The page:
kheru2006 (kheru2006) wrote,

Of ‘kursus’ and missed lessons

REFER to your cover story “Teachers in a trap” (Star Education March 28), and am totally dismayed at the amount of work that teachers are burdened with.

This is obviously why they cannot give their best since they are performing clerical duties.

Teachers in my daughter’s school are complaining that they have been bogged down with unnecessary duties like filling up forms with irrelevant data that the school district requires.

More often than not, the data which needs to be computed is never done, and the forms just gather dust.

Sometimes information like this is requested by school heads who may want to impress their superiors at the state education departments or the Education Ministry.

While I empathise with teachers for being bogged down with these extra chores, I am equally alarmed at school heads and the authorities concerned for allowing teachers to attend courses, especially when they cannot find teachers to replace them.

Parents have said that their children have on many instances missed lessons over a considerable period of time because their class or form teachers were busy attending kursus or courses to hone their skills and knowledge. This is an issue I want addressed.

Sometimes there is no teacher during the period, and pupils are left to their own devices.

Findings have proven that a teacher’s presence in class has a positive effect on pupils. Very young pupils in particular need to read and see the teacher’s expression, as well as hear what the teacher is saying.

In many schools, relief teachers are supposed to take over from the topic the subject teacher had last taught.

However, the relief teacher is often not qualified to teach the subject. The problem is further compounded if the subjects concerned are examination subjects like Mathematics or Science.

These are important subjects and students without a teacher’s guidance can quickly forget and lose interest in the subjects.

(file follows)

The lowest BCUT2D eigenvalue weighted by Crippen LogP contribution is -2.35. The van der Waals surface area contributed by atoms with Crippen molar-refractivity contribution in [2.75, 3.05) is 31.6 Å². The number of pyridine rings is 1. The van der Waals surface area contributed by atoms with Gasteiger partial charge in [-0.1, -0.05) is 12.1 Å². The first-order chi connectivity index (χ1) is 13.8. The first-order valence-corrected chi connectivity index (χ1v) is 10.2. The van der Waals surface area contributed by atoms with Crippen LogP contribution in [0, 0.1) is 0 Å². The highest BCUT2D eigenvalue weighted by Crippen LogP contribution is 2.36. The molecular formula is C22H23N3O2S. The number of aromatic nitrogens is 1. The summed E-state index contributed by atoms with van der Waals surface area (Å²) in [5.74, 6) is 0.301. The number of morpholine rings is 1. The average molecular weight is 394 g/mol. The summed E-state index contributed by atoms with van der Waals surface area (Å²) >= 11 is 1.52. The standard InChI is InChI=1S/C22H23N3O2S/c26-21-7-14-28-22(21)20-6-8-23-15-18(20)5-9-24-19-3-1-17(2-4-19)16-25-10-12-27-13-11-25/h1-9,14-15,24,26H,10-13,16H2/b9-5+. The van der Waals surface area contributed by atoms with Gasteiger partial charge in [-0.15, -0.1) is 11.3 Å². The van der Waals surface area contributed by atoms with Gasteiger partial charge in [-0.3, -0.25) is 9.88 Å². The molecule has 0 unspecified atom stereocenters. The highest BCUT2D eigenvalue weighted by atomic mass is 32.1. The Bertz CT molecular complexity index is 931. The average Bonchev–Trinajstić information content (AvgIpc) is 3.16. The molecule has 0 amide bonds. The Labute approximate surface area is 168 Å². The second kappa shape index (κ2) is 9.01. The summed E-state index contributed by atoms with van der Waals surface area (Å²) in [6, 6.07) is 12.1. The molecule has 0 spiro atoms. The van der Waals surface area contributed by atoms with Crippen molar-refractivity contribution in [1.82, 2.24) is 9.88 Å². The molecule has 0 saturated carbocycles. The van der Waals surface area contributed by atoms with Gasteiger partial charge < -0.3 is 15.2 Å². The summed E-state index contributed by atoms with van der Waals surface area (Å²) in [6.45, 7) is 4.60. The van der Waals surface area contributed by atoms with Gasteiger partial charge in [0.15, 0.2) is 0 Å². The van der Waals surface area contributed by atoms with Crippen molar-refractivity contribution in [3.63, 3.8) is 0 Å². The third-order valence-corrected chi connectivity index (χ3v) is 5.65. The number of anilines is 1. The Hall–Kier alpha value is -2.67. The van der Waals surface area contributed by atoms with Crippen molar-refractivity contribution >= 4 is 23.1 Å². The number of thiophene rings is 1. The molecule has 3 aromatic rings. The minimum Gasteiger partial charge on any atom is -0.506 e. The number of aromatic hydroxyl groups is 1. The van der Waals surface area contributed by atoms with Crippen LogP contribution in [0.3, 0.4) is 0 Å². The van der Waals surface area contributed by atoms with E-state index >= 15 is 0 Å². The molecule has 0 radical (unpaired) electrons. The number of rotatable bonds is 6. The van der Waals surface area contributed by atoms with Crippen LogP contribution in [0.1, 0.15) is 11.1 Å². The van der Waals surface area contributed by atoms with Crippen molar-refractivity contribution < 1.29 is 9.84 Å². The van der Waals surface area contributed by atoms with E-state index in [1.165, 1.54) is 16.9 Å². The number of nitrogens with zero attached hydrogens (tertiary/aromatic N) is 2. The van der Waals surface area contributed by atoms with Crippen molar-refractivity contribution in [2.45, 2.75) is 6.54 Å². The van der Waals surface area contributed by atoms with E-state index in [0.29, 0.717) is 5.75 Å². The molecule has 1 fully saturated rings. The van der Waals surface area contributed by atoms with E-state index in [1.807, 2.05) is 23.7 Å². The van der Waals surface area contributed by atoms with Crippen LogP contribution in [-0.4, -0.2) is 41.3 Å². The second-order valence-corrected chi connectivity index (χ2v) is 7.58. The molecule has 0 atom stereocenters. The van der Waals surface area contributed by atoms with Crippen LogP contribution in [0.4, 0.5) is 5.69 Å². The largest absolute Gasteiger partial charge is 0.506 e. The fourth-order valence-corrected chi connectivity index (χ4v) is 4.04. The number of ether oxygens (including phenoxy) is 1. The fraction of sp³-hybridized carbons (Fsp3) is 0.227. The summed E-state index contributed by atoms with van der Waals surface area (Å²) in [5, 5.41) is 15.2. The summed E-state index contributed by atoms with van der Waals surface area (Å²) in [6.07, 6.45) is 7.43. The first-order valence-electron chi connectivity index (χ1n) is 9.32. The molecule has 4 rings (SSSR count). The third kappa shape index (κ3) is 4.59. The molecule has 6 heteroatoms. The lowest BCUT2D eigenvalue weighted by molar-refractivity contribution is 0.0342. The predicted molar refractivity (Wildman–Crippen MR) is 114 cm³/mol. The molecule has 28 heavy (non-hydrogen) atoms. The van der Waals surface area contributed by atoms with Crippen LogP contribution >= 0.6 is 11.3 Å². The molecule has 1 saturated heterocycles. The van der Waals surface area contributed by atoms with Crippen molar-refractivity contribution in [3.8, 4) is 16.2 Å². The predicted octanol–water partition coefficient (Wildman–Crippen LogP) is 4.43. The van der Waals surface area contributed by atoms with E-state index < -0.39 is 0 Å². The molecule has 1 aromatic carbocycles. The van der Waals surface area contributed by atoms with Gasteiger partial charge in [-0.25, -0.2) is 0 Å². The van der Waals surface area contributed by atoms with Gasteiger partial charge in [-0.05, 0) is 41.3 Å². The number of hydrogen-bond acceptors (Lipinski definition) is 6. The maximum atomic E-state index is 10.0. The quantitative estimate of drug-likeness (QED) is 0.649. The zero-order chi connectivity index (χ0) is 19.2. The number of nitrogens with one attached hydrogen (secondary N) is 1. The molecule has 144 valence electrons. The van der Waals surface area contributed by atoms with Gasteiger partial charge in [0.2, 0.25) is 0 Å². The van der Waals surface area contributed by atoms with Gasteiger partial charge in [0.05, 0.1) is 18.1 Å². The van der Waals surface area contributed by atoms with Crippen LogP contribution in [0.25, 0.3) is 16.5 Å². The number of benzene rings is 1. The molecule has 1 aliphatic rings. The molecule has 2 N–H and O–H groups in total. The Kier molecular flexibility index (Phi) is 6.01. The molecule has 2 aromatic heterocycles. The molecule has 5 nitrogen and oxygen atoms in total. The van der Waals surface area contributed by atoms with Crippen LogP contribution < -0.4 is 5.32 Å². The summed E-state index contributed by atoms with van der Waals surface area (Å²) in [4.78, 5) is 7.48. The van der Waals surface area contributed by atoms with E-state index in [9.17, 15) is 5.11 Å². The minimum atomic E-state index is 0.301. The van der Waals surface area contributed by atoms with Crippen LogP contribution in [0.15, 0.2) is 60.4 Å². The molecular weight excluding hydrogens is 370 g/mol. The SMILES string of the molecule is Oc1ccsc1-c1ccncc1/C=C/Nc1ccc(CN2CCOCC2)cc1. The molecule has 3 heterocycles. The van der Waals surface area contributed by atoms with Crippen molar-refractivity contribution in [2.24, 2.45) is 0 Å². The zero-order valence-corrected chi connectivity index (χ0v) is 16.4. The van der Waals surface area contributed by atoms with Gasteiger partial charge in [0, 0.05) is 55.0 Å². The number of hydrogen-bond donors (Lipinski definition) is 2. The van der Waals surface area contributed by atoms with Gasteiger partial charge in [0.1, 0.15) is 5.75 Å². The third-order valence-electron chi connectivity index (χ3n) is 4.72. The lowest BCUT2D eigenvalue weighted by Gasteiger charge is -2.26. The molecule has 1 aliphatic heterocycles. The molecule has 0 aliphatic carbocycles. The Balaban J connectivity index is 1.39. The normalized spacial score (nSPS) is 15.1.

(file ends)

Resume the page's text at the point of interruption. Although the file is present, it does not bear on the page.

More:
I don’t understand the necessity for teachers to attend courses when the school has a shortage of staff members or when there is no arrangement made to get relief teachers.

Can’t such courses be held during the school holidays?

Then there are teachers who are forced to take on subjects that they are not trained to teach.

Your article quite rightly pointed out a teacher whose option was English, but who was asked to teach History and even Mathematics under the PPSMI (the Malay acronym for the teaching of Mathematics and Science in English policy).

I understand that many teachers are also uncomfortable and have complained that they have no time to come up with lesson plans and even less time to develop their skills.

It is a no-win situation for all parties — parents, students and teachers.

Also, politicians should stop using education for their own political gain by changing policies for their benefit. There is a need to have coherent education policies and plans that will bring about positive changes for all concerned.


Source : Education Sunday April 4, 2010

  • Post a new comment


    default userpic

    Your reply will be screened

    Your IP address will be recorded 

    When you submit the form an invisible reCAPTCHA check will be performed.
    You must follow the Privacy Policy and Google Terms of use.